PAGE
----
Risk of Developing Diabetes Associated With Neighborhood's Resources

Neighborhoods with more resources that support physical activity and healthy diets were associated with a lower incidence of type 2 diabetes mellitus, according to findings published in JAMA Internal Medicine.

Neighborhoods with more resources that support physical activity and healthy diets were associated with a lower incidence of type 2 diabetes mellitus (T2DM), according to findings published in JAMA Internal Medicine.

The researchers studied data of 5124 patients free of T2DM with 5 clinical follow-up examinations using data from the Multi-Ethnic Study of Atherosclerosis, and linked the participants’ addresses to measurements of neighborhood healthy food and physical activity resources.

During the nearly 9 years of follow up, 12% of the participants developed T2DM, and those with greater cumulative exposure to neighborhood healthy foods and physical activity resources had a lower risk of developing the disease.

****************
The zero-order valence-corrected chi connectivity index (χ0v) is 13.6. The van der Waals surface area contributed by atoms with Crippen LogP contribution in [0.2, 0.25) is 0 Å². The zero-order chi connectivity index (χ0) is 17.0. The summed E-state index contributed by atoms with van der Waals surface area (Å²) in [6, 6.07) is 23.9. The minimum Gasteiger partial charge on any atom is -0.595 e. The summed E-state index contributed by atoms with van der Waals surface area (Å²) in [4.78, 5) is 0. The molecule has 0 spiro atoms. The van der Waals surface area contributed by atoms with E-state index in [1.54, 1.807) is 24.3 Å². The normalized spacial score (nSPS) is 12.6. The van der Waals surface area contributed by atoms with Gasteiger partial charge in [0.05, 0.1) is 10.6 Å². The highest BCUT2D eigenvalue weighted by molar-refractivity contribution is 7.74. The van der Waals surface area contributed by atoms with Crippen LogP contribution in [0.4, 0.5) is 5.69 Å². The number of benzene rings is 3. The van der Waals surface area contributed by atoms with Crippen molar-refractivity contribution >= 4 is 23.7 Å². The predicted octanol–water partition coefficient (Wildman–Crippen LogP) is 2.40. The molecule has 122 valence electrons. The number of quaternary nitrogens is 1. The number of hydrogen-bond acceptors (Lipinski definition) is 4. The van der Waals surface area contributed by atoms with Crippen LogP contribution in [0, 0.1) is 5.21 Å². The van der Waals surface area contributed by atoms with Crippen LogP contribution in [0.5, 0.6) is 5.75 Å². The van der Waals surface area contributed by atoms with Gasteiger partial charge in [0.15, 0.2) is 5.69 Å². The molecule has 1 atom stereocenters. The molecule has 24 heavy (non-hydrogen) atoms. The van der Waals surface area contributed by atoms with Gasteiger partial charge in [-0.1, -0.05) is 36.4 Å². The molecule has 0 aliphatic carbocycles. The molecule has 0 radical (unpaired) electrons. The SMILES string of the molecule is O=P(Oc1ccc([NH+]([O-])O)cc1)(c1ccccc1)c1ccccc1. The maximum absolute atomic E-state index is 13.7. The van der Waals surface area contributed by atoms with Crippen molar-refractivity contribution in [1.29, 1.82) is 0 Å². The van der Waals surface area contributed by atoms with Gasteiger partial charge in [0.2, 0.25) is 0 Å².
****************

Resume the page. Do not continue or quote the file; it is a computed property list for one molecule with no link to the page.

However, simply having these resources present is not enough—they need to be viewed as accessible by residents in the neighborhood, according to Mercedes Carnethon, MD, co-author and associate professor of preventive medicine-epidemiology at Northwestern Medicine.

“It was somewhat surprising that these associations were present only for ratings of perceived access to food and physical activity,” Dr Carnethon said in a statement. “There were no associations when we actually counted the number of stores or characterized the physical environment using measures determined from the U.S. Census.”

The researchers supposed that the importance of perceived access may be due to other factors, such as the cost of healthy food options, which also may limit access.

“For example, a woman may live with her family less than one mile from a store with a broad selection of fruits and vegetables, but if she can’t afford to buy the items in that store it’s not a healthy food option for her,” Dr Carnethon said.

Dr Carnethon is continuing to examine how the availability of healthy foods is related to health as part of a long-term study at Northwestern called the Coronary Artery Risk Development in Young Adults. Her hope is that this type of research can be used to justify policies that improve access to healthy foods in communities with a high burden of preventable chronic diseases.

“Modifying neighborhood environments may represent a complementary, population-based approach to prevention of T2DM, although further intervention studies are needed,” the authors concluded.